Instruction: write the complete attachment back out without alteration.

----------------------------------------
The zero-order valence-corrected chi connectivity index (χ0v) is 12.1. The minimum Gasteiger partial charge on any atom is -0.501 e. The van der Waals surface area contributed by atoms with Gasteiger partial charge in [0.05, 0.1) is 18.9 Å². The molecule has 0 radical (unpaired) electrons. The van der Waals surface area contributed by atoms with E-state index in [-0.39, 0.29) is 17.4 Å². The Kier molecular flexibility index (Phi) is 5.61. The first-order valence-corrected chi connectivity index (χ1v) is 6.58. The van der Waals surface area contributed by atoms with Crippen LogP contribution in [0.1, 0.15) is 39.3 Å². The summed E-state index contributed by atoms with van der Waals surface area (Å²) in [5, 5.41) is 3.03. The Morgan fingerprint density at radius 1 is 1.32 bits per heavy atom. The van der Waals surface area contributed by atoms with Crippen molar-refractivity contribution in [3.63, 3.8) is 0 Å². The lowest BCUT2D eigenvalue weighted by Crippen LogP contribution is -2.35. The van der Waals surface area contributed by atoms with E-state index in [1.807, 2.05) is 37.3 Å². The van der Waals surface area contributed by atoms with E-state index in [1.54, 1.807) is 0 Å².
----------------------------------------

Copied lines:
The zero-order valence-corrected chi connectivity index (χ0v) is 12.1. The minimum Gasteiger partial charge on any atom is -0.501 e. The van der Waals surface area contributed by atoms with Gasteiger partial charge in [0.05, 0.1) is 18.9 Å². The molecule has 0 radical (unpaired) electrons. The van der Waals surface area contributed by atoms with E-state index in [-0.39, 0.29) is 17.4 Å². The Kier molecular flexibility index (Phi) is 5.61. The first-order valence-corrected chi connectivity index (χ1v) is 6.58. The van der Waals surface area contributed by atoms with Crippen LogP contribution in [0.1, 0.15) is 39.3 Å². The summed E-state index contributed by atoms with van der Waals surface area (Å²) in [5, 5.41) is 3.03. The Morgan fingerprint density at radius 1 is 1.32 bits per heavy atom. The van der Waals surface area contributed by atoms with Crippen molar-refractivity contribution in [3.63, 3.8) is 0 Å². The lowest BCUT2D eigenvalue weighted by Crippen LogP contribution is -2.35. The van der Waals surface area contributed by atoms with E-state index in [1.807, 2.05) is 37.3 Å². The van der Waals surface area contributed by atoms with E-state index in [1.54, 1.807) is 0 Å².